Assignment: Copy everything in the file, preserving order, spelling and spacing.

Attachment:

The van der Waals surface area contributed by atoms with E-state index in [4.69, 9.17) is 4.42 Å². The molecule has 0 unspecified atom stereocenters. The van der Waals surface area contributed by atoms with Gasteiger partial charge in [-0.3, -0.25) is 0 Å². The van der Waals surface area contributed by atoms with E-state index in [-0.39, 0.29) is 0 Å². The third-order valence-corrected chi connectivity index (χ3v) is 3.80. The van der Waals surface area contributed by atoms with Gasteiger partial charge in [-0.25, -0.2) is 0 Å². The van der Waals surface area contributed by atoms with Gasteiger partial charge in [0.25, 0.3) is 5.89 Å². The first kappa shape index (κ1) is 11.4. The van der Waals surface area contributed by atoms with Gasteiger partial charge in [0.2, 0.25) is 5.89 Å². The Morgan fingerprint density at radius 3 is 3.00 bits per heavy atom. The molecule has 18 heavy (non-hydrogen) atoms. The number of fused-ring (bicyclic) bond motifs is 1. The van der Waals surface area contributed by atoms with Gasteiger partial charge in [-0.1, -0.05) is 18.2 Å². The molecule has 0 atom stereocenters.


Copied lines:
The van der Waals surface area contributed by atoms with E-state index in [4.69, 9.17) is 4.42 Å². The molecule has 0 unspecified atom stereocenters. The van der Waals surface area contributed by atoms with Gasteiger partial charge in [-0.3, -0.25) is 0 Å². The van der Waals surface area contributed by atoms with E-state index in [-0.39, 0.29) is 0 Å². The third-order valence-corrected chi connectivity index (χ3v) is 3.80. The van der Waals surface area contributed by atoms with Gasteiger partial charge in [-0.25, -0.2) is 0 Å². The van der Waals surface area contributed by atoms with Gasteiger partial charge in [0.25, 0.3) is 5.89 Å². The first kappa shape index (κ1) is 11.4. The van der Waals surface area contributed by atoms with Gasteiger partial charge in [0.2, 0.25) is 5.89 Å². The Morgan fingerprint density at radius 3 is 3.00 bits per heavy atom. The molecule has 18 heavy (non-hydrogen) atoms. The number of fused-ring (bicyclic) bond motifs is 1. The van der Waals surface area contributed by atoms with Gasteiger partial charge in [-0.1, -0.05) is 18.2 Å². The molecule has 0 atom stereocenters.